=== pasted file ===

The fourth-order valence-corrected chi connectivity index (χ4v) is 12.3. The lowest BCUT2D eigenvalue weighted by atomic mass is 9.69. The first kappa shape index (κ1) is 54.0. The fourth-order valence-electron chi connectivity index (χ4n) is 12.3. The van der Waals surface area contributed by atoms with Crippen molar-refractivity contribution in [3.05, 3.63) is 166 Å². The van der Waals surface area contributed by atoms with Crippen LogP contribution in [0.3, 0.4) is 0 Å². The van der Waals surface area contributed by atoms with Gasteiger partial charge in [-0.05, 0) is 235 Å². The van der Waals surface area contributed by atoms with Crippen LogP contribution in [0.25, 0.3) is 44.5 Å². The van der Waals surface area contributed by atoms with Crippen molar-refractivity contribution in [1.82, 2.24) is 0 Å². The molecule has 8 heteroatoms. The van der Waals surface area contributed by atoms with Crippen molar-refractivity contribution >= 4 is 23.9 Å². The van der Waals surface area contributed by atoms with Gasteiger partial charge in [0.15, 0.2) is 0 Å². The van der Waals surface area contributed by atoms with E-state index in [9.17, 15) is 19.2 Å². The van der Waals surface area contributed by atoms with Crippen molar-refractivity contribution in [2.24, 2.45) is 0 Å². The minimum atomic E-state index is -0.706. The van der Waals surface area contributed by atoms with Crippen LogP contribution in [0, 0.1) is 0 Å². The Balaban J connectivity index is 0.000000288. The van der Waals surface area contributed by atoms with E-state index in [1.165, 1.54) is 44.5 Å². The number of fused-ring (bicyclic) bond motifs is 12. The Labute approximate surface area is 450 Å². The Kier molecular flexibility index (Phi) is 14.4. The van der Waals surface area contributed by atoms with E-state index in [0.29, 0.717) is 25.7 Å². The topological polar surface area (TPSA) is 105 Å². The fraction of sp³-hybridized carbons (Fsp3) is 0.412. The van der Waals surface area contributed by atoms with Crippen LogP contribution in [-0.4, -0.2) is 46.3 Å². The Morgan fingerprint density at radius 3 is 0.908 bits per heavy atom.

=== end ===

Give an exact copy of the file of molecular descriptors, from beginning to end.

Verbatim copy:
The fourth-order valence-corrected chi connectivity index (χ4v) is 12.3. The lowest BCUT2D eigenvalue weighted by atomic mass is 9.69. The first kappa shape index (κ1) is 54.0. The fourth-order valence-electron chi connectivity index (χ4n) is 12.3. The van der Waals surface area contributed by atoms with Crippen molar-refractivity contribution in [3.05, 3.63) is 166 Å². The van der Waals surface area contributed by atoms with Crippen LogP contribution in [0.3, 0.4) is 0 Å². The van der Waals surface area contributed by atoms with Gasteiger partial charge in [-0.05, 0) is 235 Å². The van der Waals surface area contributed by atoms with Crippen LogP contribution in [0.25, 0.3) is 44.5 Å². The van der Waals surface area contributed by atoms with Crippen molar-refractivity contribution in [1.82, 2.24) is 0 Å². The molecule has 8 heteroatoms. The van der Waals surface area contributed by atoms with Crippen molar-refractivity contribution >= 4 is 23.9 Å². The van der Waals surface area contributed by atoms with Gasteiger partial charge in [0.15, 0.2) is 0 Å². The van der Waals surface area contributed by atoms with E-state index in [9.17, 15) is 19.2 Å². The van der Waals surface area contributed by atoms with Crippen molar-refractivity contribution in [2.24, 2.45) is 0 Å². The minimum atomic E-state index is -0.706. The van der Waals surface area contributed by atoms with Crippen LogP contribution in [0, 0.1) is 0 Å². The Balaban J connectivity index is 0.000000288. The van der Waals surface area contributed by atoms with E-state index in [1.165, 1.54) is 44.5 Å². The number of fused-ring (bicyclic) bond motifs is 12. The Labute approximate surface area is 450 Å². The Kier molecular flexibility index (Phi) is 14.4. The van der Waals surface area contributed by atoms with E-state index in [0.29, 0.717) is 25.7 Å². The topological polar surface area (TPSA) is 105 Å². The fraction of sp³-hybridized carbons (Fsp3) is 0.412. The van der Waals surface area contributed by atoms with Crippen LogP contribution in [-0.4, -0.2) is 46.3 Å². The Morgan fingerprint density at radius 3 is 0.908 bits per heavy atom.